2. If you are not a morning person, do NOT sign up for any classes earlier than 10am. Sometimes scheduling sucks and that one Gen-ed class is only available at 8am. If that is the case, go to sleep as early as possible and wear your favorite sweater to class and treat your self to a coffee or pastry to make it bearable.

3.Go to parties, but if you are ever in a party situation where you don’t know many people and are getting weird vibes, leave.   If you are ever in a place where you truly feel unsafe, call campus police or  your roommate or a friend. Don’t drink or do drugs ( if you don’t want to) especially not in a place you’re not familiar.  Look out for yourself and others. Keep your space positive. Don’t feel pressure to live up to a “crazy college party” ideal.

4.The social landscape is ever-changing and can be hard to navigate. Remember that everyone there is just as nervous as you are AND just as eager to make new friends. While it can be hard to put yourself out there, it is easier to meet people when you become involved in campus life. Join clubs or look into Greek life. Talk to people in your major or at the library (people are oddly very friendly when they are writing a paper on three hours of sleep.) Making friends does not get easier, practice now.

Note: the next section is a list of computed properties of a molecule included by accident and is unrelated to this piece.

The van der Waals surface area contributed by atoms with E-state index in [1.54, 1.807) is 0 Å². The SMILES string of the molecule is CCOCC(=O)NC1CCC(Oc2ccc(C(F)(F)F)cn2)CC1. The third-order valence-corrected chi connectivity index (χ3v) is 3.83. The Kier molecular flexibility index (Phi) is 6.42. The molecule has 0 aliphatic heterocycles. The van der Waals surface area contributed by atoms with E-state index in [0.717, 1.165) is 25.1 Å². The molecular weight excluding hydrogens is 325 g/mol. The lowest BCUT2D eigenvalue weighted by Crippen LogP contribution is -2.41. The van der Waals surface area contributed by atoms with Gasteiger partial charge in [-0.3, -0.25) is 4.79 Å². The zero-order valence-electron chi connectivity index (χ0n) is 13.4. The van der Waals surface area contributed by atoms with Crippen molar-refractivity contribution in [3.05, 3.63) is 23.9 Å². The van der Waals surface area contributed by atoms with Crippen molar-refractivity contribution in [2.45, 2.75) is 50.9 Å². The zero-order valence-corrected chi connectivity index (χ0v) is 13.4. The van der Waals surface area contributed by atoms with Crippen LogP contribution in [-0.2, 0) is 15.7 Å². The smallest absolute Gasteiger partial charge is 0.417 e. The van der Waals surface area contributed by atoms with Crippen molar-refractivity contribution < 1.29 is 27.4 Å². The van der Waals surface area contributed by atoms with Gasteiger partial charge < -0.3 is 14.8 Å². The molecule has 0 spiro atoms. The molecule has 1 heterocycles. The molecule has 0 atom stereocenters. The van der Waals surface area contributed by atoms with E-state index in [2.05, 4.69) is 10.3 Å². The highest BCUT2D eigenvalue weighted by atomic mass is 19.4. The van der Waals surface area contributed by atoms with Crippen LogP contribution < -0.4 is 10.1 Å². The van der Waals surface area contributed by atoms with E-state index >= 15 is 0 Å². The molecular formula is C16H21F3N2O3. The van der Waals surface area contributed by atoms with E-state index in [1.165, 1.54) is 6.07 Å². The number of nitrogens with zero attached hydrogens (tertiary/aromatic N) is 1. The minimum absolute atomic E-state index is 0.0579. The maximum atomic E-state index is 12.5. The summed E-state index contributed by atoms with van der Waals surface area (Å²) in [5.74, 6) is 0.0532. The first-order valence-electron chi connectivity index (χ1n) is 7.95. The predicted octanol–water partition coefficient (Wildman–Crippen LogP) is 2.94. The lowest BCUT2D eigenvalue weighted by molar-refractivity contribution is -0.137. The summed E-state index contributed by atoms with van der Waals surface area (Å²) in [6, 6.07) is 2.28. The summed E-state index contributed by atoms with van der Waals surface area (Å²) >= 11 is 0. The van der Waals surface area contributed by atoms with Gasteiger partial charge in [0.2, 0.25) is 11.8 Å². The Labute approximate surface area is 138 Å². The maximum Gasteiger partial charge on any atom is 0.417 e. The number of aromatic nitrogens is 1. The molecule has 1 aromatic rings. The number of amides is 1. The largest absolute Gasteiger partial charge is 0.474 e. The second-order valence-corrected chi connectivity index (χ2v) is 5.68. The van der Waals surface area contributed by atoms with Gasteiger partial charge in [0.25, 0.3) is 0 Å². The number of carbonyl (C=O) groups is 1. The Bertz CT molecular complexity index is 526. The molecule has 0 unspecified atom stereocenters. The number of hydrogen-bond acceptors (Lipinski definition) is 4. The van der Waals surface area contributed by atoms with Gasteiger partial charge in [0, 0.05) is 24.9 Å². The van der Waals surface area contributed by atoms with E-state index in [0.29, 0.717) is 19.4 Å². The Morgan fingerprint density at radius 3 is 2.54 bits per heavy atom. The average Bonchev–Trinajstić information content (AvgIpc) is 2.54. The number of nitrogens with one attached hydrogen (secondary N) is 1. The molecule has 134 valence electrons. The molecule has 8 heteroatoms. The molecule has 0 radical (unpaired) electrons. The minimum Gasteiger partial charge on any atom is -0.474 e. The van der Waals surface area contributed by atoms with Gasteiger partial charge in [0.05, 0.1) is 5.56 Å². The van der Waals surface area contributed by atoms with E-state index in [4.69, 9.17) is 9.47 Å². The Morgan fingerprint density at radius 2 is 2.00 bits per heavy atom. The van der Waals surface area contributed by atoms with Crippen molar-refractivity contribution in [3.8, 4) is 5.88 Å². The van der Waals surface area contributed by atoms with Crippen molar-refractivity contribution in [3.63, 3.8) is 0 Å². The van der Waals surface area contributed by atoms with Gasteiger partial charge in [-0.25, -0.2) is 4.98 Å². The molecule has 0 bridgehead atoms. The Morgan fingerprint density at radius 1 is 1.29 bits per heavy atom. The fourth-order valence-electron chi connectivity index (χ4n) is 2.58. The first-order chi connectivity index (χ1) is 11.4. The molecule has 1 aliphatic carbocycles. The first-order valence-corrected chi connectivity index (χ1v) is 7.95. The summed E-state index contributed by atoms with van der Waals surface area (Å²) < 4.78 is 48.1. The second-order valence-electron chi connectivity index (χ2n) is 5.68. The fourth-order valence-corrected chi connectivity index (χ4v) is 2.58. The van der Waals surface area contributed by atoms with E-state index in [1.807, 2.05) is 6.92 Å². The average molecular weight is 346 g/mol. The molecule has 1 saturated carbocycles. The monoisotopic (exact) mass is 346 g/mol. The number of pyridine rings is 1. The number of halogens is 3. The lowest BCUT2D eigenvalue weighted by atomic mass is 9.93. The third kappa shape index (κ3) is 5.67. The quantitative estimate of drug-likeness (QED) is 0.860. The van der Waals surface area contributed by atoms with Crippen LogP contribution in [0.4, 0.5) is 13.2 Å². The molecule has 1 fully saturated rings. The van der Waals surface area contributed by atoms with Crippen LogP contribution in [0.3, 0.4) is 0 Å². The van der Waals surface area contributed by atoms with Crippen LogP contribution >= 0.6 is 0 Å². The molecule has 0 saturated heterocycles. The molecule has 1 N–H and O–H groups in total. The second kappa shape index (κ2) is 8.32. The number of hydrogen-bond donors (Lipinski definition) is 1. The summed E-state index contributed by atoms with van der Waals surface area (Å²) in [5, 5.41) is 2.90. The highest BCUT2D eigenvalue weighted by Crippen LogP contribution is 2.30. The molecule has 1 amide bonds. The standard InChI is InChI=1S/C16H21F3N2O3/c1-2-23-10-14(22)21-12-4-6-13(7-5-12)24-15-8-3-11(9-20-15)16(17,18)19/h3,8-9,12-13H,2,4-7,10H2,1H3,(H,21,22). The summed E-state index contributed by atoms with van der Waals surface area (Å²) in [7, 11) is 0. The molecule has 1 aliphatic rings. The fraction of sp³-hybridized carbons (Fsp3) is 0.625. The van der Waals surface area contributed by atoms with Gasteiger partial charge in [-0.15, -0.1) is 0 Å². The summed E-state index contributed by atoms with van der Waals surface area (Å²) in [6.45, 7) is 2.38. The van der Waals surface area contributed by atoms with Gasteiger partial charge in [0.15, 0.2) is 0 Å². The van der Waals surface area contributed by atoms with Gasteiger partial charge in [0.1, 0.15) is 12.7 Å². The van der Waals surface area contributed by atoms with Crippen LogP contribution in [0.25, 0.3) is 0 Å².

5. Ask for what you need. Go to professor office hours! Even when you don’t need help, chat with your teacher about the lecture that day. They  will appreciate your interest and it helps to have a relationship with a professor as they are often the people you will need for a letter of recommendation or a good word with the department secretary. Don’t be afraid to let them know if things in your life are making it hard for you to complete any assignments but be professional and sincere. Most of the time, they are understanding (but they will also know when you are lying.)